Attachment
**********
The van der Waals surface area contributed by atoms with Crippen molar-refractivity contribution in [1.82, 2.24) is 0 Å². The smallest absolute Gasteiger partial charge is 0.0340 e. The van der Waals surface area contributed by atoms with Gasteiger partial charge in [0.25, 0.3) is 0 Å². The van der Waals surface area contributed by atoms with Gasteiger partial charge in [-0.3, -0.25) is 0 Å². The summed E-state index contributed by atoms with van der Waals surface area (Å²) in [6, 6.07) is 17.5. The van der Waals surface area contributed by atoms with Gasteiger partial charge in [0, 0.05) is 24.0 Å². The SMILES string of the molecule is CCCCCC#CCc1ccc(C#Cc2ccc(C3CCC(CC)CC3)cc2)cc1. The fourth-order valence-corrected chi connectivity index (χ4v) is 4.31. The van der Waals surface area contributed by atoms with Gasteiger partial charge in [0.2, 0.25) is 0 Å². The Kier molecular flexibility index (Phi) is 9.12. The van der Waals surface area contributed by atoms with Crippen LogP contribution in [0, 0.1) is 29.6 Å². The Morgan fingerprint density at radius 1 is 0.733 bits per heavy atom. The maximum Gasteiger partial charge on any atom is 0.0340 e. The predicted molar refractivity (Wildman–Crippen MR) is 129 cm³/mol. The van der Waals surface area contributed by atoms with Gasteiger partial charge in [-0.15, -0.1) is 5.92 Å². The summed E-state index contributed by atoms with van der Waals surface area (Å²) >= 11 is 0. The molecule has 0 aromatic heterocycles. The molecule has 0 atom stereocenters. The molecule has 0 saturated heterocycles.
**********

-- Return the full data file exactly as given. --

The van der Waals surface area contributed by atoms with Crippen molar-refractivity contribution in [1.82, 2.24) is 0 Å². The smallest absolute Gasteiger partial charge is 0.0340 e. The van der Waals surface area contributed by atoms with Gasteiger partial charge in [0.25, 0.3) is 0 Å². The van der Waals surface area contributed by atoms with Gasteiger partial charge in [-0.3, -0.25) is 0 Å². The summed E-state index contributed by atoms with van der Waals surface area (Å²) in [6, 6.07) is 17.5. The van der Waals surface area contributed by atoms with Gasteiger partial charge in [0, 0.05) is 24.0 Å². The SMILES string of the molecule is CCCCCC#CCc1ccc(C#Cc2ccc(C3CCC(CC)CC3)cc2)cc1. The fourth-order valence-corrected chi connectivity index (χ4v) is 4.31. The van der Waals surface area contributed by atoms with Gasteiger partial charge in [0.2, 0.25) is 0 Å². The Kier molecular flexibility index (Phi) is 9.12. The van der Waals surface area contributed by atoms with Crippen LogP contribution in [0, 0.1) is 29.6 Å². The Morgan fingerprint density at radius 1 is 0.733 bits per heavy atom. The maximum Gasteiger partial charge on any atom is 0.0340 e. The predicted molar refractivity (Wildman–Crippen MR) is 129 cm³/mol. The van der Waals surface area contributed by atoms with Gasteiger partial charge in [-0.15, -0.1) is 5.92 Å². The summed E-state index contributed by atoms with van der Waals surface area (Å²) >= 11 is 0. The molecule has 0 aromatic heterocycles. The molecule has 0 atom stereocenters. The molecule has 0 saturated heterocycles.